NASA's Aqua satellite passed over Tropical Storm Guchol on June 12 at 0335 UTC and captured a near-infrared image of the storm from the Atmospheric Infrared Sounder (AIRS) instrument. The infrared imagery indicates that convection (rising air that forms thunderstorms) and thunderstorms are consolidating over the low-level circulation center.
NASA's Aqua satellite passed over Tropical Storm Guchol on June 12 at 0335 UTC and captured a near-infrared image of the storm from the Atmospheric Infrared Sounder (AIRS) instrument. The infrared imagery indicates that convection and thunderstorms are consolidating over the low-level circulation center. Two tightly curved bands of thunderstorms are wrapping into the low-level center from the northeastern and southwestern quadrants of the storm.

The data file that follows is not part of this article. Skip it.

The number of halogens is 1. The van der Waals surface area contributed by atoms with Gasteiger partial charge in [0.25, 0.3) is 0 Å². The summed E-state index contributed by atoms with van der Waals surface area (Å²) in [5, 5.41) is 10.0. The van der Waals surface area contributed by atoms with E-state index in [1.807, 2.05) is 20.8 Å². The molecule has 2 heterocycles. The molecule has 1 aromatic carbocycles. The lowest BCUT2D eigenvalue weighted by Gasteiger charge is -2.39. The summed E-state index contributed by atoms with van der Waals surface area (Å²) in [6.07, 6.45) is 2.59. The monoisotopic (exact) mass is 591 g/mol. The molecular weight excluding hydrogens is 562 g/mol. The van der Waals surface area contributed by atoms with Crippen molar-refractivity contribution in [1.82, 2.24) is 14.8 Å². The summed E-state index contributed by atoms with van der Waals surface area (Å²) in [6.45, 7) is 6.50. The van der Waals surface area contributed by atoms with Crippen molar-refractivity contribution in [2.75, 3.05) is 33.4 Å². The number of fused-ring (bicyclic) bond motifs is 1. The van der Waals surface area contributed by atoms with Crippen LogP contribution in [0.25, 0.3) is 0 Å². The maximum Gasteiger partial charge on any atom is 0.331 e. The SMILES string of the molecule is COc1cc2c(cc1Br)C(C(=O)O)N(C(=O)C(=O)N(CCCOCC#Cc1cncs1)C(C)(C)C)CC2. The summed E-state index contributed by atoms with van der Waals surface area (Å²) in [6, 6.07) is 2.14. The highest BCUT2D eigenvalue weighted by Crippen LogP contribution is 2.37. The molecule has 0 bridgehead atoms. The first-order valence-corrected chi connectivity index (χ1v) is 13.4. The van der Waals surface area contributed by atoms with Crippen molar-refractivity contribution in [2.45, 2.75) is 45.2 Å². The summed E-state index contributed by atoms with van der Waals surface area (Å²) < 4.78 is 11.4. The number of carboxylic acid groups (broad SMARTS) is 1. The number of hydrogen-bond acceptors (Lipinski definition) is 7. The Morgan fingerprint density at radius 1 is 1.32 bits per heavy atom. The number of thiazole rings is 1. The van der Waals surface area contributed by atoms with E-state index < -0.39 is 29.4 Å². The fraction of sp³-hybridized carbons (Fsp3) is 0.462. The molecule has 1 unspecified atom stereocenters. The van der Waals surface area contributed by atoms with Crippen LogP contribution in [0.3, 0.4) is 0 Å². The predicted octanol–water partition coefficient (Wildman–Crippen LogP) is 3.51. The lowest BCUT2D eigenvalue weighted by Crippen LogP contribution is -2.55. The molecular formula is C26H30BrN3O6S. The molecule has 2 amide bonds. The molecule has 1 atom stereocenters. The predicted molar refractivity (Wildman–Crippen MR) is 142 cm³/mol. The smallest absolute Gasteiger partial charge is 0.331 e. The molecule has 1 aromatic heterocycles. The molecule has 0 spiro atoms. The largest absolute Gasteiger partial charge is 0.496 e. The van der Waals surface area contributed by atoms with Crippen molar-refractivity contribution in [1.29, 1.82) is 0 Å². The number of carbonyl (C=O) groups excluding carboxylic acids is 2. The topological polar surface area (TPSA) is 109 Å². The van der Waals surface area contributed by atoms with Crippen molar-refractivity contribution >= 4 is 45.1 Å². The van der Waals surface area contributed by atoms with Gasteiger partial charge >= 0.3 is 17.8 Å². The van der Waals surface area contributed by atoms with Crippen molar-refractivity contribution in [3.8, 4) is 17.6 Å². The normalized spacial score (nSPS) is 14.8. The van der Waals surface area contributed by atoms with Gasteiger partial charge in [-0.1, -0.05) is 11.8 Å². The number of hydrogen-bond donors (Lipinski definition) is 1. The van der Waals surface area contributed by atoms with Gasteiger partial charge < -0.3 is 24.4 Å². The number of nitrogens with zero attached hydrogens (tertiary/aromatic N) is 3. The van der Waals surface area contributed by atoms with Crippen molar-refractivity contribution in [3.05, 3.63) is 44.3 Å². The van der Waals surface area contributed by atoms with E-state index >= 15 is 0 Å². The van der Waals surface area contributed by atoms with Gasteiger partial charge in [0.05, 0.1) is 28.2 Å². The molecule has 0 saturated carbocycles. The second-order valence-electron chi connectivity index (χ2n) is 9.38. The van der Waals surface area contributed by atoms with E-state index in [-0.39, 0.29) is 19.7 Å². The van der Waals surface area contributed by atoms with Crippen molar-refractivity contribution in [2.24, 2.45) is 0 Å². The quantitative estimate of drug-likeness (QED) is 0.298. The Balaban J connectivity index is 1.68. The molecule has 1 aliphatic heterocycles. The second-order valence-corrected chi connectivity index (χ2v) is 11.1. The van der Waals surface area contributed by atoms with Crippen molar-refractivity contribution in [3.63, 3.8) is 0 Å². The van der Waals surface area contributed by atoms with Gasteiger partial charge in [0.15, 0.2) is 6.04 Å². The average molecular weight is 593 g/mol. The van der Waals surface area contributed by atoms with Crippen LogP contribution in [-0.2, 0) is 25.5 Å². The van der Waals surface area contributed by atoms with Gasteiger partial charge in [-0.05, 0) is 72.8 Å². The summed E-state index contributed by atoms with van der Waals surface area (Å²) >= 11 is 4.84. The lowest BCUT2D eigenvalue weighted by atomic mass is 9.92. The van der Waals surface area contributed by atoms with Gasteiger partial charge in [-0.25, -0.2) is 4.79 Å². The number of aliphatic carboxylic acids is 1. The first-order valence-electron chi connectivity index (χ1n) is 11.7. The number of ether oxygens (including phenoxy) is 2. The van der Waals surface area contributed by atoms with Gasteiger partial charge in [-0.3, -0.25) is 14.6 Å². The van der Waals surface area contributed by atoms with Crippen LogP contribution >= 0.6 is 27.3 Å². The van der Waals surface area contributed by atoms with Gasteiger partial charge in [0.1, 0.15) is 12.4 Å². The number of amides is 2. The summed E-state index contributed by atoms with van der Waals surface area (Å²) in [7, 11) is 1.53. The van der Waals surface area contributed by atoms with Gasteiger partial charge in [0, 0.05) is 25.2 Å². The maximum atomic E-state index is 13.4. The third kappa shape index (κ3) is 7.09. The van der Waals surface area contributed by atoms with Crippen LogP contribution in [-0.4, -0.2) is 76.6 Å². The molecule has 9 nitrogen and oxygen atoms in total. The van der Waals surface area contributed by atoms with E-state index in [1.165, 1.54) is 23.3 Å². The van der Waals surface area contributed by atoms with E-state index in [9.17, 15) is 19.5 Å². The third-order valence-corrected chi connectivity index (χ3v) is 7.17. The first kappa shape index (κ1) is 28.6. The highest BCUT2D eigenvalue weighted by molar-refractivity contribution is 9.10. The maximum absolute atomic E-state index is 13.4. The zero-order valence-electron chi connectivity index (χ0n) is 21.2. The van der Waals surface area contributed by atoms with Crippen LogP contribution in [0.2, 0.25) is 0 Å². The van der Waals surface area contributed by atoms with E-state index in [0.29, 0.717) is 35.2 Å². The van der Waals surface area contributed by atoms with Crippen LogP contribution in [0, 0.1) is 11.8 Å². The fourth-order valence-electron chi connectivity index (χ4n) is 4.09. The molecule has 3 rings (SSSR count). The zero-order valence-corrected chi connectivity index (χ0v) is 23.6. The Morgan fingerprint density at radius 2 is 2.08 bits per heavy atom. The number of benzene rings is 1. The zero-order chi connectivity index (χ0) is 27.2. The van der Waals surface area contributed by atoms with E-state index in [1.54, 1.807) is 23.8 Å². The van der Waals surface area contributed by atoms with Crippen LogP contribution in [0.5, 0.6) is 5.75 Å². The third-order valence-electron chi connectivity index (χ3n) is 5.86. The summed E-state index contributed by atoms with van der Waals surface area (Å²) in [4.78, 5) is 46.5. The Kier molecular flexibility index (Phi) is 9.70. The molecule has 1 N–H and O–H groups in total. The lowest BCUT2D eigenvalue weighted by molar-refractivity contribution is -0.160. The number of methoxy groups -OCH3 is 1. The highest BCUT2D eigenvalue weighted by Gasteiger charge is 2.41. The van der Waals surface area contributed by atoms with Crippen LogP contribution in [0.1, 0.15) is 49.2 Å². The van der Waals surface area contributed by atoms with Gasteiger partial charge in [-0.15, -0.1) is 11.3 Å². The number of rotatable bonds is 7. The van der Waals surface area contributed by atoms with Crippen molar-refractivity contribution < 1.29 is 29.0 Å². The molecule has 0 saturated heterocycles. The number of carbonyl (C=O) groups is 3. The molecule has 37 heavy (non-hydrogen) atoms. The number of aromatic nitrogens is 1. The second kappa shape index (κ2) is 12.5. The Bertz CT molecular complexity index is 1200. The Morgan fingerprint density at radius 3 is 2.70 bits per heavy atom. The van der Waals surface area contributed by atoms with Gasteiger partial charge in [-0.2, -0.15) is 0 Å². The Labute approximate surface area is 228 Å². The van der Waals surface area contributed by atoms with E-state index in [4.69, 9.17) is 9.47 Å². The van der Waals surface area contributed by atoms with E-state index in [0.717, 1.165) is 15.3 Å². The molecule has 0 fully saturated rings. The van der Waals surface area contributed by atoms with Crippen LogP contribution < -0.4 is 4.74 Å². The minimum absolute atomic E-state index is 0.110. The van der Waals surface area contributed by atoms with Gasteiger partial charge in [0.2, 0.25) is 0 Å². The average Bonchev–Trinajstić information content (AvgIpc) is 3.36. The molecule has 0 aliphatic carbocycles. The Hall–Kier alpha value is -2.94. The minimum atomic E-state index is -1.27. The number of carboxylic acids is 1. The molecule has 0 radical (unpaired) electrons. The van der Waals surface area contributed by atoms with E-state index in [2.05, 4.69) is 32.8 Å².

Credit: NASA/JPL, Ed Olsen
Two tightly curved bands of thunderstorms are wrapping into the low-level center from the northeastern and southwestern quadrants of the storm. Satellite imagery indicates that dry air along the northern edge of the storm is preventing thunderstorm formation, which accounts for the slow development of the storm, and the smaller size.
On June 12 at 1500 UTC (11 a.m. EDT/U.S.), Guchol, formerly known as Tropical Depression 05W, has maximum sustained winds near 65 knots (~75 mph/120.4 kph). It is located about 225 nautical miles east of Yap, near 9.7 North and 141.7 East. It is moving to the west at 7 knots (8 mph/13 kph). A tropical storm warning is in effect for Fais and Ulithi in Yap State, Micronesia.
Rob Gutro | EurekAlert!
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